The best catcher in every team’s history

March 24th, 2020

No one loves a good debate quite like baseball fans, and with that in mind, we asked each of our beat reporters to rank the top five players by position in the history of their franchise, based on each player's career with that franchise. First up, catchers.

These rankings are for fun and debate purposes only, and fans were able to participate in Twitter polls to vote for their favorites. Here are the No. 1 catchers for every club, as chosen by's beat reporters.

American League East

Blue Jays: Ernie Whitt, 1977-89
Key fact: He was elected to the Canadian Baseball Hall of Fame in 2009.
Whitt, who ranks sixth in franchise history in games played, takes the top spot over Russell Martin. Blue Jays top 5 >

Orioles: Rick Dempsey, 1976-86, '92
Key fact: Franchise-most 1,230 games caught for Orioles; 1983 World Series MVP
There are Orioles catchers with better numbers and more accolades, but Dempsey is the choice here for the full scope of his work. Orioles top 5 >

Rays: Dioner Navarro, 2006-10
Key fact: All-Star in 2008
Navarro doesn’t lead Rays catchers in any offensive categories, but he did help the team win, turning in his best season during the franchise’s World Series run in 2008. And that’s what ultimately puts him ahead. Rays top 5 >

Red Sox: Carlton Fisk, 1969, '71-80
Key fact: Second all-time in games caught (2,226), trailing another player with the same nickname -- Ivan (Pudge) Rodriguez.
Jason Varitek was the Red Sox's captain for seven years, but Fisk's all-around excellence on offense and defense and his iconic homer in Game 6 of the 1975 World Series give him the edge. Red Sox top 5 >

Yankees: Yogi Berra, 1946-63
Key fact: 1,430 RBIs, most among Major League catchers
Lots of options to choose from, but Berra edges out the likes of Bill Dickey, Thurman Munson and Jorge Posada. Yankees top 5 >

AL Central

Indians: Victor Martinez, 2002-09
Key fact: First and only Indians catcher to reach 100 homers and holds team’s highest batting average for catchers with at least 500 at-bats.
Choosing between Martinez and Sandy Alomar Jr. was not easy, but Martinez trumped Alomar in home runs (103), RBIs (518) and offensive Wins Above Replacement (22.8). Indians top 5 >

Royals: Salvador Perez, 2011-present
Key facts: Six All-Star Games, five Gold Gloves
Perez’s resume makes him an easy choice -- six All-Star Games, five Gold Gloves, two Silver Sluggers and the 2015 World Series Most Valuable Player Award. Royals top 5 >

Tigers: Bill Freehan, 1961-76
Key fact: 11-time All-Star
The Tigers have had bigger names behind the plate, but nobody has ever matched the consistency and durability of Freehan. Tigers top 5 >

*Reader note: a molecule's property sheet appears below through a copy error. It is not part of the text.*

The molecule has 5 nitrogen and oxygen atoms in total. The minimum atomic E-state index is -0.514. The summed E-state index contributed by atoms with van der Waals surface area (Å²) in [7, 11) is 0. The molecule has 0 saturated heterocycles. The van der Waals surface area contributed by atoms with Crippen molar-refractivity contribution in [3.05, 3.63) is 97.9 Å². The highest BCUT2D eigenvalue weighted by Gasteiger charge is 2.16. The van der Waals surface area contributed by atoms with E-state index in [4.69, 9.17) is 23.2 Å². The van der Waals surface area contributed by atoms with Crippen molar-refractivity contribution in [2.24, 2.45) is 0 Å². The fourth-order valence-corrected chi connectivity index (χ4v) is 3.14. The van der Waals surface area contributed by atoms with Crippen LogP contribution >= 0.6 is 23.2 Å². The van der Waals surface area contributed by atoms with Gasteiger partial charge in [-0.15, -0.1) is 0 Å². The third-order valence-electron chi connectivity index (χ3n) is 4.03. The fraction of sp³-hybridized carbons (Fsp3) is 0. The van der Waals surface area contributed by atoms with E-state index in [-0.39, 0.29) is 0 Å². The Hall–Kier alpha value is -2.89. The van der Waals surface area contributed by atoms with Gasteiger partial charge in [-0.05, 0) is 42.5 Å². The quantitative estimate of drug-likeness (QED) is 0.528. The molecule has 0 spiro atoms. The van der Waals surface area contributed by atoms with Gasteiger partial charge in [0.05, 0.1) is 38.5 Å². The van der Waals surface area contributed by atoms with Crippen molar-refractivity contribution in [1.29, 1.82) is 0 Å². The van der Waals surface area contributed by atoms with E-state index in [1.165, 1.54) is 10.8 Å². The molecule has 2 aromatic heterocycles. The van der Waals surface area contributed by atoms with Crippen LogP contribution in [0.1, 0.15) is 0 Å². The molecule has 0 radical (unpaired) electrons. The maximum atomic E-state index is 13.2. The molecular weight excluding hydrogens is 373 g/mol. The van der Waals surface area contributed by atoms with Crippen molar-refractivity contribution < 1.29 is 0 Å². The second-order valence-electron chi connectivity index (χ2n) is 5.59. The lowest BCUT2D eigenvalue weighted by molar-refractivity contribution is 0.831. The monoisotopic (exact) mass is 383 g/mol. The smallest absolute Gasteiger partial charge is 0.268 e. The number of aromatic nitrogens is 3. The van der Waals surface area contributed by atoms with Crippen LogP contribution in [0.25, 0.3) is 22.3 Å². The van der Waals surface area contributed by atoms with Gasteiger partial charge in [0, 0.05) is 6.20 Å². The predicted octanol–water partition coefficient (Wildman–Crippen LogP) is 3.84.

Twins: Joe Mauer, 2004-18
Key fact: Only American League catcher ever to win the batting title (did so three times)
Who else but Mauer could possibly top this list? The 2001 No. 1 overall Draft pick gave the Twins everything they could have hoped for -- and then some -- in 15 seasons with his hometown team. Twins top 5 >

White Sox: Carlton Fisk, 1981-93
Key fact: Tops all White Sox catchers in homers, doubles, runs scored, RBIs and slugging percentage
When Fisk joined the White Sox prior to the 1981 season on a five-year deal worth $2.9 million, he immediately changed the culture of a franchise that hadn't made a playoff appearance since 1959. White Sox top 5 >

AL West

Angels: Bob Boone, 1982-88
Key fact: Four-time Gold Glove Award winner with Angels
Bengie Molina has a case, but Boone gets the nod because of his Gold Glove-caliber defense and strong AL Championship Series performances in 1982 and '86. Angels top 5 >

Astros: Brad Ausmus, 1997-98, 2001-08
Key fact: Caught most games in club history
Ausmus was the starting catcher on five Astros playoff teams (1997-98, 2001, ’04-05) and a three-time Gold Glove Award winner, making him a relatively easy choice. Astros top 5 >

Athletics: Mickey Cochrane, 1925-33
Key fact: 39.8 WAR is highest among catchers in club history
Cochrane, the first catcher to be elected to the Hall of Fame, edges out the likes of Terry Steinbach and Gene Tenace. Athletics top 5 >

Mariners: Dan Wilson, 1994-2005
Key fact: His 1,251 career games are 405 more than any other catcher in franchise history
To date, Wilson remains the only Mariners catcher to have been selected to an AL All-Star team (1996), and he holds the franchise records for most games, hits, doubles, triples, RBIs and walks by a catcher. Mariners top 5 >

Rangers: Ivan Rodriguez, 1991-2002, 2009
Key facts: 11 full seasons with the Rangers, 10 All-Star Games, 10 Gold Gloves, 1999 American League Most Valuable Player Award winner
Was there any doubt? Rodriguez is one of the best catchers ever and went into the Hall of Fame as a Ranger. Rangers top 5 >